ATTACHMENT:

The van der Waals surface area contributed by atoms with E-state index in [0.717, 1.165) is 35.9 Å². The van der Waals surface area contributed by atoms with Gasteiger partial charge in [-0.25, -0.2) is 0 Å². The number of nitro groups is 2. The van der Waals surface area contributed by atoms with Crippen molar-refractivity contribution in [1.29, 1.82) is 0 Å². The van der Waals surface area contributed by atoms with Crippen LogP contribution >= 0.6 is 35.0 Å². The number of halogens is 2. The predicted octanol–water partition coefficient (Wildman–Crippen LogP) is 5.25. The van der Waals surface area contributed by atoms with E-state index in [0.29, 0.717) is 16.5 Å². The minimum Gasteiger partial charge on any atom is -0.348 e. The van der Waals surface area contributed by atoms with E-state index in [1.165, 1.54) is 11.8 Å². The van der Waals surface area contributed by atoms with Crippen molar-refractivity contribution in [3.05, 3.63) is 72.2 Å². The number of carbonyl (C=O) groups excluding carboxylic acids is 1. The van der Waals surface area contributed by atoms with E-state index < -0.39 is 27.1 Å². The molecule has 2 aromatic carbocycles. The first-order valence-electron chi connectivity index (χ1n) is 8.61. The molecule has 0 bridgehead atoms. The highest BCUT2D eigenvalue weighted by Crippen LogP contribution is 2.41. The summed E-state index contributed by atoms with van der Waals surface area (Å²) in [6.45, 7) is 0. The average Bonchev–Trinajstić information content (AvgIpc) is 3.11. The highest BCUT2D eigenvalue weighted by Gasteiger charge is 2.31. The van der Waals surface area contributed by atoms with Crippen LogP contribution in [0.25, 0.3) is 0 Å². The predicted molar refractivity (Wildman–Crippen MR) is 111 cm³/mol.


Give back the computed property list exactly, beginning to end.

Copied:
The van der Waals surface area contributed by atoms with E-state index in [0.717, 1.165) is 35.9 Å². The van der Waals surface area contributed by atoms with Gasteiger partial charge in [-0.25, -0.2) is 0 Å². The number of nitro groups is 2. The van der Waals surface area contributed by atoms with Crippen molar-refractivity contribution in [1.29, 1.82) is 0 Å². The van der Waals surface area contributed by atoms with Crippen LogP contribution >= 0.6 is 35.0 Å². The number of halogens is 2. The predicted octanol–water partition coefficient (Wildman–Crippen LogP) is 5.25. The van der Waals surface area contributed by atoms with E-state index in [0.29, 0.717) is 16.5 Å². The minimum Gasteiger partial charge on any atom is -0.348 e. The van der Waals surface area contributed by atoms with E-state index in [1.165, 1.54) is 11.8 Å². The van der Waals surface area contributed by atoms with Crippen molar-refractivity contribution in [3.05, 3.63) is 72.2 Å². The number of carbonyl (C=O) groups excluding carboxylic acids is 1. The van der Waals surface area contributed by atoms with E-state index < -0.39 is 27.1 Å². The molecule has 2 aromatic carbocycles. The first-order valence-electron chi connectivity index (χ1n) is 8.61. The molecule has 0 bridgehead atoms. The highest BCUT2D eigenvalue weighted by Crippen LogP contribution is 2.41. The summed E-state index contributed by atoms with van der Waals surface area (Å²) in [6.45, 7) is 0. The average Bonchev–Trinajstić information content (AvgIpc) is 3.11. The highest BCUT2D eigenvalue weighted by Gasteiger charge is 2.31. The van der Waals surface area contributed by atoms with Crippen LogP contribution in [0.25, 0.3) is 0 Å². The predicted molar refractivity (Wildman–Crippen MR) is 111 cm³/mol.